Character and the Warm-Up Warm-Up


One of my favorite sayings is: the only way to punish a CrossFitter is make them warm-up longer. Why? Because you can’t tell all your friends about a warm-up PR, and there’s no beating your gym mate in a warm-up. In short, warm-ups are acts of little to no glory. So, in turn, we tend to view them as tedious and boring. However, the great John Wooden famously said:

“The true test of a man’s character is what he does when no one is watching.”

So, let’s shift our thoughts from warm-ups being tedious, to warm-ups adding character and integrity to our training.  Now, we all know that your coach is going to give you a great warm-up once the clock flips to 30 minutes past the hour, but what you may not know is that you can improve your athletic performance tremendously if you show up 15 minutes before class and do these few simple things:

1) Foam Roll
Foam rolling is the first step. It opens up the connective tissue, or fascia, that surrounds your muscles. This tissue stiffens up around the muscles as we sit or remain sedentary throughout the day.  It can also become stiff from previous days of training.  Foam rolling starts to increase flexibility and blood flow in the muscles so you can progress to more advanced mobility pieces throughout your warm-up.

2) Monostructural Movement
Airdyne, Jump Rope, Row, Jumping, Run, and the list goes on. Your goal here is to continue increase of blood flow to you muscles, and increase your heart rate. This is basically telling your body that its time to go to work by priming its fueling mechanisms.

3) Active mobility
We will define this as dynamic mobility (see below) that remains stationary.  Some examples of this are  leg swings, iron crosses, scorpions, bridge ups, sumo side to sides, squat to stands, and the list goes on. If you haven’t noticed, we are progressively challenging the soft tissue, and muscle length more and more with each step. Step 3 is basically getting you ready for step 4.

4) Dynamic Mobility
Dynamic simply means in motion. So you can think of dynamic mobility as stretching, or mobilizing while in motion.  A great example of this is our sequences that we do across the gym floor (elephant walks, bear crawls, spidermans, etc.) and/or the flow work we did yesterday in class.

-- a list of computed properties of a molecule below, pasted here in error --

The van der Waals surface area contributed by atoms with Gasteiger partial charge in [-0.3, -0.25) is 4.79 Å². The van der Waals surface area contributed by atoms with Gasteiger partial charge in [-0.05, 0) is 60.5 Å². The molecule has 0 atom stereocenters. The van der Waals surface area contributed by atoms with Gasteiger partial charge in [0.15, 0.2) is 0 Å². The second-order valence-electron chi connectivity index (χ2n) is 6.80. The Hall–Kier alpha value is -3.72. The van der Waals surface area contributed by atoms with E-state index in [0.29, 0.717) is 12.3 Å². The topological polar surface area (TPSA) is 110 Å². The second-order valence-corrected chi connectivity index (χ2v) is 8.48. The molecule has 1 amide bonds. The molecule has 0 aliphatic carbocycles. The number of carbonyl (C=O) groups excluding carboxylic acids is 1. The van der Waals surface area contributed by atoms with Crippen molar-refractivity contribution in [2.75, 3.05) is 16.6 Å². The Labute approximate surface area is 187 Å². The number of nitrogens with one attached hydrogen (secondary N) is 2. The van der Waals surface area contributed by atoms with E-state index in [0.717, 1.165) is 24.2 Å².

5) Joint Mobility
To put it simply this is where you put your Mobility WODs and static stretching. These are the most difficult, and taxing elements of pre training mobility.  All the fun stuff that Kelly Starrett teaches should be implemented after spending some time progressing through the steps above. This progressive approach will increase the effectiveness of something like a mobility wod, static stretch, or yoga poses.

Now you have the simple outline to implement a great warm-up warm-up, but what are the details? Below is a simple example of this approach that can be utilized before tomorrow’s class in preparation for “Nancy”

:00 – :05
Foam Roll – Calves,Hamstrings, upper thorax, lats, hip flexors/Psoas, Quads

:05 – :07
200 M Row

15 leg swings/ direction/ leg  forward, back, and side to side

:08 – :10
Length of the gym once non stop
Elephant Walk, Spiderman, Prisoner Walk

:10 – :15
Perform one Mobility WOD for Squatting, and one for running
*Instructions are on the posters by the drink fridge

Boom! You’re ready to get warmed-up, and more importantly you’re taking more ownership of your training and progress.  That’s character folks!  Try it out tomorrow and let me know how it goes in the comments below!

Coach Wes